So Haman came in. And the king said unto him, What shall be done unto the man whom the king delighteth to honour? Now Haman thought in his heart, To whom would the king delight to do honour more than to myself?
So Haman came in,.... But was prevented speaking to the king about the business he came upon by the following speech of the king:
What shall be done unto the man whom the king delighteth to honour? he mentions not the name of any man, that he might the more freely, and unbiasedly, and disinterestedly give his advice; nor might the king know of any resentment of Haman to Mordecai:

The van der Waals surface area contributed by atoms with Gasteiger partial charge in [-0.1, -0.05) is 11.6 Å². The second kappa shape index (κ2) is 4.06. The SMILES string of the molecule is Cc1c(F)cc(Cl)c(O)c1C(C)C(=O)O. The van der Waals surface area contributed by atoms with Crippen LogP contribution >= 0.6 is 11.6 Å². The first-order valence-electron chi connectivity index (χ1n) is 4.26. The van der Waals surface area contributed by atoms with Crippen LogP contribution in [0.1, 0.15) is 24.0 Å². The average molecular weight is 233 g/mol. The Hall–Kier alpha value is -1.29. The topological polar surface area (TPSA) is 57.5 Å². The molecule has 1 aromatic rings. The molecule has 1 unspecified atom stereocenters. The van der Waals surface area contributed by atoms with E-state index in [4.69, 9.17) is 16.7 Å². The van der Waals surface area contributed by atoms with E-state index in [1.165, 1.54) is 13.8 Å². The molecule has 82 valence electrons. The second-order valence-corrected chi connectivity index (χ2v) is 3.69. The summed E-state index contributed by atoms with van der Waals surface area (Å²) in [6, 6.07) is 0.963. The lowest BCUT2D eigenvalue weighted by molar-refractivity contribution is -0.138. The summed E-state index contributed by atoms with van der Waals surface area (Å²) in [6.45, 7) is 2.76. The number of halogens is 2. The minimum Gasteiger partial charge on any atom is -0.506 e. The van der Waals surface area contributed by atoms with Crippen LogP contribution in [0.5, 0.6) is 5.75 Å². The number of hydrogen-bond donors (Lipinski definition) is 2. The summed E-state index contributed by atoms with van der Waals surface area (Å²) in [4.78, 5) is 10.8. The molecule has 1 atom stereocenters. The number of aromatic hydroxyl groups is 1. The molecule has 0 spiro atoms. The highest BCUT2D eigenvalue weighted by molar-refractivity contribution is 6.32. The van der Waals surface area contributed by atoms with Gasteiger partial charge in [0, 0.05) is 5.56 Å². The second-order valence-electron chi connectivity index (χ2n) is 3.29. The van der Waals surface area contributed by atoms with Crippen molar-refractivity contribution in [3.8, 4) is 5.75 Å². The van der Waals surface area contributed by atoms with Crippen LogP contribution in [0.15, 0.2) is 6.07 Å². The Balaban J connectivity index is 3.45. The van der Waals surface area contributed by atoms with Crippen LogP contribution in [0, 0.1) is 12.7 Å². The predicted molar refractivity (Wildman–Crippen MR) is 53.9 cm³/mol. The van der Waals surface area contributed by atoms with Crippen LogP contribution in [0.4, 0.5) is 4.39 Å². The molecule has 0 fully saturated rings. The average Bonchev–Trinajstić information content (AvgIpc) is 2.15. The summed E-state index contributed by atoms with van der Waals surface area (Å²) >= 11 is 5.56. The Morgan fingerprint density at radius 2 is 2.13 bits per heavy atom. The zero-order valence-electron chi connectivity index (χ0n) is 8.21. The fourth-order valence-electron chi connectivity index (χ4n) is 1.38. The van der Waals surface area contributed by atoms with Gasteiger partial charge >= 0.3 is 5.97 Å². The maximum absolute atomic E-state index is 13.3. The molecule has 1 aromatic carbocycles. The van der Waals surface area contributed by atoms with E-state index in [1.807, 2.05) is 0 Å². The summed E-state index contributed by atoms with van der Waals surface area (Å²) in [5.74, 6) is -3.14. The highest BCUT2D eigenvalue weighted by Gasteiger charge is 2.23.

(now Haman thought in his heart, to whom would the king delight to do honour more than to myself?) who had been advanced above all the princes and nobles of the realm, and was now in such high honour both with the king and queen, with whom he was to be at a banquet that day; and he might conclude, that by putting this question to him, he could have in view none but himself: Aben Ezra observes, that some from hence gather, that this book was written by the spirit of prophecy, because none could know the thoughts of the heart but God; but though he believes it to be written by the Holy Ghost, yet, as he observes, Haman might disclose this thought of his heart to his friends afterwards.